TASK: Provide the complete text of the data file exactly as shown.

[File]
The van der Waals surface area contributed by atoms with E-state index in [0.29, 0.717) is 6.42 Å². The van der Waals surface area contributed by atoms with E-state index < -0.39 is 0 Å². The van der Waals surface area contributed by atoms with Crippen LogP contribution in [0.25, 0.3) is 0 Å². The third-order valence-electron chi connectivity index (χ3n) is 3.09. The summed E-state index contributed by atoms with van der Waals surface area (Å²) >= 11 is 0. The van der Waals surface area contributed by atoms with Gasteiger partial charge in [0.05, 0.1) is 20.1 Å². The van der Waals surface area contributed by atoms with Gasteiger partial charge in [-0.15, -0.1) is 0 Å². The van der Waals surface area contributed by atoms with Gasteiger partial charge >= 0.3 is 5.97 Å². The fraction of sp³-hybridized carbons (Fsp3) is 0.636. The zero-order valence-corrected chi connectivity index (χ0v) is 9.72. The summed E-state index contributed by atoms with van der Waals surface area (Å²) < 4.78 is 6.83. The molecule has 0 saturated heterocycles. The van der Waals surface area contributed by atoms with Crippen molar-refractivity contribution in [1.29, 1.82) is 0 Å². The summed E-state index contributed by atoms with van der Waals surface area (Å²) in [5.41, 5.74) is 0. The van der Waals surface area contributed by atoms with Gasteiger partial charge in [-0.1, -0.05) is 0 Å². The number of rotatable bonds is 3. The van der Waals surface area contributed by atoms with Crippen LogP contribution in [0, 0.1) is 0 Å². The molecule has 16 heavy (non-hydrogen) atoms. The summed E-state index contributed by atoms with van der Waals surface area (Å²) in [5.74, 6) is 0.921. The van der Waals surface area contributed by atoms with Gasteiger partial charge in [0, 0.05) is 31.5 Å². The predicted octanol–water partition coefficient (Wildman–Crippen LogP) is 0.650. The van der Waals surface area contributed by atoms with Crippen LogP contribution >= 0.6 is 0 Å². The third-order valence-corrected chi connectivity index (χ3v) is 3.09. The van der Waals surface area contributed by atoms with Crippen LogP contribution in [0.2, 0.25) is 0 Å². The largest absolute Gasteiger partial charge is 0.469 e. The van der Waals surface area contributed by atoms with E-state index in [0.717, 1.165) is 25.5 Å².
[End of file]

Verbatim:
The van der Waals surface area contributed by atoms with E-state index in [0.29, 0.717) is 6.42 Å². The van der Waals surface area contributed by atoms with E-state index < -0.39 is 0 Å². The van der Waals surface area contributed by atoms with Crippen LogP contribution in [0.25, 0.3) is 0 Å². The third-order valence-electron chi connectivity index (χ3n) is 3.09. The summed E-state index contributed by atoms with van der Waals surface area (Å²) >= 11 is 0. The van der Waals surface area contributed by atoms with Gasteiger partial charge in [0.05, 0.1) is 20.1 Å². The van der Waals surface area contributed by atoms with Gasteiger partial charge in [-0.15, -0.1) is 0 Å². The van der Waals surface area contributed by atoms with Gasteiger partial charge >= 0.3 is 5.97 Å². The fraction of sp³-hybridized carbons (Fsp3) is 0.636. The zero-order valence-corrected chi connectivity index (χ0v) is 9.72. The summed E-state index contributed by atoms with van der Waals surface area (Å²) < 4.78 is 6.83. The molecule has 0 saturated heterocycles. The van der Waals surface area contributed by atoms with Crippen molar-refractivity contribution in [1.29, 1.82) is 0 Å². The summed E-state index contributed by atoms with van der Waals surface area (Å²) in [5.41, 5.74) is 0. The van der Waals surface area contributed by atoms with Gasteiger partial charge in [-0.1, -0.05) is 0 Å². The number of rotatable bonds is 3. The van der Waals surface area contributed by atoms with Crippen LogP contribution in [0, 0.1) is 0 Å². The molecule has 16 heavy (non-hydrogen) atoms. The summed E-state index contributed by atoms with van der Waals surface area (Å²) in [5.74, 6) is 0.921. The van der Waals surface area contributed by atoms with Gasteiger partial charge in [0, 0.05) is 31.5 Å². The predicted octanol–water partition coefficient (Wildman–Crippen LogP) is 0.650. The van der Waals surface area contributed by atoms with Crippen LogP contribution >= 0.6 is 0 Å². The third-order valence-corrected chi connectivity index (χ3v) is 3.09. The van der Waals surface area contributed by atoms with Crippen LogP contribution in [0.2, 0.25) is 0 Å². The largest absolute Gasteiger partial charge is 0.469 e. The van der Waals surface area contributed by atoms with E-state index in [0.717, 1.165) is 25.5 Å².